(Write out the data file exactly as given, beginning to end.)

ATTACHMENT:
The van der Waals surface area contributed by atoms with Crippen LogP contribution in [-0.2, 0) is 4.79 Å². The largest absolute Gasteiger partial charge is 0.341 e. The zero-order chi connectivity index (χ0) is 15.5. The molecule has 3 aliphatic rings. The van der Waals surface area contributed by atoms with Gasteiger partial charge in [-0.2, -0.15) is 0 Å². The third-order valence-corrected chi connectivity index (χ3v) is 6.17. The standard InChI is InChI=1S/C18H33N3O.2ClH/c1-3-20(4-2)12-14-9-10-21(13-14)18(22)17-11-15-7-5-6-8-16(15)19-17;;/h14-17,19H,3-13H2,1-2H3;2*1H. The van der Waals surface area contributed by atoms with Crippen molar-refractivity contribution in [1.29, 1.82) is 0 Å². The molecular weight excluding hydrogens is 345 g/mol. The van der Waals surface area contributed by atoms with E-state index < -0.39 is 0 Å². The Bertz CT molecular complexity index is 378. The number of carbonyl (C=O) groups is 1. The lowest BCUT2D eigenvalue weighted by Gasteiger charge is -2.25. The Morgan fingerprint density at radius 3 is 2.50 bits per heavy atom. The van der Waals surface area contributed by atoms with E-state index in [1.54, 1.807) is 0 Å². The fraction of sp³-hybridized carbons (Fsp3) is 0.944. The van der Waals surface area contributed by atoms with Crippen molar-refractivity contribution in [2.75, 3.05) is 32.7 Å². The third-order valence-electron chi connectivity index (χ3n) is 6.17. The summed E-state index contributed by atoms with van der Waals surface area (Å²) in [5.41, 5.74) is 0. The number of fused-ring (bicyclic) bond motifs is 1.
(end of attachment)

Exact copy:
The van der Waals surface area contributed by atoms with Crippen LogP contribution in [-0.2, 0) is 4.79 Å². The largest absolute Gasteiger partial charge is 0.341 e. The zero-order chi connectivity index (χ0) is 15.5. The molecule has 3 aliphatic rings. The van der Waals surface area contributed by atoms with Gasteiger partial charge in [-0.2, -0.15) is 0 Å². The third-order valence-corrected chi connectivity index (χ3v) is 6.17. The standard InChI is InChI=1S/C18H33N3O.2ClH/c1-3-20(4-2)12-14-9-10-21(13-14)18(22)17-11-15-7-5-6-8-16(15)19-17;;/h14-17,19H,3-13H2,1-2H3;2*1H. The van der Waals surface area contributed by atoms with Crippen molar-refractivity contribution in [1.29, 1.82) is 0 Å². The molecular weight excluding hydrogens is 345 g/mol. The van der Waals surface area contributed by atoms with E-state index < -0.39 is 0 Å². The Bertz CT molecular complexity index is 378. The number of carbonyl (C=O) groups is 1. The lowest BCUT2D eigenvalue weighted by Gasteiger charge is -2.25. The Morgan fingerprint density at radius 3 is 2.50 bits per heavy atom. The van der Waals surface area contributed by atoms with E-state index in [1.54, 1.807) is 0 Å². The fraction of sp³-hybridized carbons (Fsp3) is 0.944. The van der Waals surface area contributed by atoms with Crippen molar-refractivity contribution in [2.75, 3.05) is 32.7 Å². The third-order valence-electron chi connectivity index (χ3n) is 6.17. The summed E-state index contributed by atoms with van der Waals surface area (Å²) in [5.41, 5.74) is 0. The number of fused-ring (bicyclic) bond motifs is 1.